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what char-set to use in my case ?

Somewhere there is a column called blogs - type TEXT with a FULLTEXT
index.

Most entries would be in English, but few might be in any other
language.

Now, if I make it UTF8, it will be a waste of space to use 3 bytes for
each character since most entries, say 99% are in English.

What should be my approach here - to somehow enable multiple languages
in the column but also to save space..

Any work-around?

Mike

Jul 23 '05 #1
3 1547
siliconmike (si*********@yahoo.com) wrote:
: Somewhere there is a column called blogs - type TEXT with a FULLTEXT
: index.

: Most entries would be in English, but few might be in any other
: language.

: Now, if I make it UTF8, it will be a waste of space to use 3 bytes for
: each character since most entries, say 99% are in English.

But utf-8 doesn't require 3 bytes per character, it requires a varying
number of bytes depending on the characters in the data.

I don't see anything in the mysql docs to suggest that the TEXT datatype
allocates three bytes per character for utf-8 data. I would assume that
the column allocation routines of mysql will vary the bytes allocated in
pretty much the same manner as when using single byte character sets,
except that some characters will take more than one byte.

But I haven't had to worry about this in mysql, so perhaps the mysql utf-8
handling doesn't work that way.
--

This space not for rent.
Jul 23 '05 #2


Malcolm Dew-Jones wrote:
siliconmike (si*********@yahoo.com) wrote:
: Somewhere there is a column called blogs - type TEXT with a FULLTEXT
: index.

: Most entries would be in English, but few might be in any other
: language.

: Now, if I make it UTF8, it will be a waste of space to use 3 bytes for
: each character since most entries, say 99% are in English.

But utf-8 doesn't require 3 bytes per character, it requires a varying
number of bytes depending on the characters in the data.

I don't see anything in the mysql docs to suggest that the TEXT datatype
allocates three bytes per character for utf-8 data. I would assume that
the column allocation routines of mysql will vary the bytes allocated in
pretty much the same manner as when using single byte character sets,
except that some characters will take more than one byte.

But I haven't had to worry about this in mysql, so perhaps the mysql utf-8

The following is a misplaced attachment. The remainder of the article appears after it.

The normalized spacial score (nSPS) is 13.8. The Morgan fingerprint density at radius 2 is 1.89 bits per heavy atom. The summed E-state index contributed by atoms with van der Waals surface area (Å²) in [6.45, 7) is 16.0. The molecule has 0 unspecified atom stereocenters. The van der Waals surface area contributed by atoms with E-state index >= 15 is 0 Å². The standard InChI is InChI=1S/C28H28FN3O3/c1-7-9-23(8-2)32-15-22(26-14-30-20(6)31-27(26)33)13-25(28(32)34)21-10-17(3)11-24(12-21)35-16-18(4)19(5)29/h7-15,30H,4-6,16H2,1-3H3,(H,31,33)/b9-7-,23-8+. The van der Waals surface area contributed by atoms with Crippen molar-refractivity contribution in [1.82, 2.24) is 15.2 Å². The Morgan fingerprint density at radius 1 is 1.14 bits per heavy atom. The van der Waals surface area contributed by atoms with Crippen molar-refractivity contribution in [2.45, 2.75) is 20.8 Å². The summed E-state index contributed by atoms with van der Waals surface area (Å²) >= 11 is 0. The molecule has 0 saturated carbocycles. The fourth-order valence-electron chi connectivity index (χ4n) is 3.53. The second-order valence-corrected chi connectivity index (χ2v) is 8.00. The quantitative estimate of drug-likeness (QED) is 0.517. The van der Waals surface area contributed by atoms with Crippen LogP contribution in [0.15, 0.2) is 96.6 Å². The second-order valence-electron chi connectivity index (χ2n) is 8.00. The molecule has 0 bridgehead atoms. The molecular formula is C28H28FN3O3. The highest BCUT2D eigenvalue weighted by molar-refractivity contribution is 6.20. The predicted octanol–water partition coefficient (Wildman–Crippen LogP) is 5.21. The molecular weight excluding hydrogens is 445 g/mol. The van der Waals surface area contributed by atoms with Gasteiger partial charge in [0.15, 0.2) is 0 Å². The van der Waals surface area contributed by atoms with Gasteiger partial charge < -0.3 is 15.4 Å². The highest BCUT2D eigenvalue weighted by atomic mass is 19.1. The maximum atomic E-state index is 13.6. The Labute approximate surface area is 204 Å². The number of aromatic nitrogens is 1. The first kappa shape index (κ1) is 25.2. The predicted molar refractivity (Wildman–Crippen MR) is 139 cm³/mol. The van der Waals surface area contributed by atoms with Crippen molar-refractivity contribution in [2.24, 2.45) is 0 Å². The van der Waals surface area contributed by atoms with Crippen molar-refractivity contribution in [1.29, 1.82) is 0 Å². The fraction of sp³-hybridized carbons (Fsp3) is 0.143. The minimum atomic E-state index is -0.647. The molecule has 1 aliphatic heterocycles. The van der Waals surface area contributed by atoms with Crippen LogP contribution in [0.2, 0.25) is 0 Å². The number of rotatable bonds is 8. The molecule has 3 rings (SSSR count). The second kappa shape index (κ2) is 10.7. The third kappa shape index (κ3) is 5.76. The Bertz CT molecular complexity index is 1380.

handling doesn't work that way.


See this:
http://dev.mysql.com/doc/mysql/en/data-size.html

At a point it says that UTF-8 uses 3 bytes fixed allocation. (But I
guess it is only for ROW_FORMAT=REDUNDANT setting)

It would be nice to check though.

Any ideas how to determine a record size in bytes ?

Mike

Jul 23 '05 #3
siliconmike (si*********@yahoo.com) wrote:
: Malcolm Dew-Jones wrote:
: > siliconmike (si*********@yahoo.com) wrote:
: > : Somewhere there is a column called blogs - type TEXT with a FULLTEXT
: > : index.
: >
: > : Most entries would be in English, but few might be in any other
: > : language.
: >
: > : Now, if I make it UTF8, it will be a waste of space to use 3 bytes for
: > : each character since most entries, say 99% are in English.
: >
: > But utf-8 doesn't require 3 bytes per character, it requires a varying
: > number of bytes depending on the characters in the data.
: >
: > I don't see anything in the mysql docs to suggest that the TEXT datatype
: > allocates three bytes per character for utf-8 data. I would assume that
: > the column allocation routines of mysql will vary the bytes allocated in
: > pretty much the same manner as when using single byte character sets,
: > except that some characters will take more than one byte.
: >
: > But I haven't had to worry about this in mysql, so perhaps the mysql utf-8
: > handling doesn't work that way.
: >

: See this:
: http://dev.mysql.com/doc/mysql/en/data-size.html

: At a point it says that UTF-8 uses 3 bytes fixed allocation. (But I
: guess it is only for ROW_FORMAT=REDUNDANT setting)

The page you reference discusses using fixed length fields.

At one point it says

Since many languages can be written mostly with single-byte UTF-8
characters, a fixed storage length often wastes space. The
ROW_FORMAT=COMPACT format allocates a variable amount

so the point of that section is how to use ROW_FORMAT=COMPACT to reduce
wasted space when using fixed length fields with utf-8 data.

As I mentioned, that page discusses fixed length fields, (e.g. CHAR), as
opposed to variable length fields (e.g. VARCHAR). It seems to me that
this still implies that a variable length field will use a variable number
of bytes, and the number of bytes for utf-8 data will still be the minimum
required, give or take the usual over head issues that varying data will
have.

: It would be nice to check though.
: Any ideas how to determine a record size in bytes ?

No, I don't know how to check individual fields in records to confirm how
they are stored.
--

This space not for rent.
Jul 23 '05 #4

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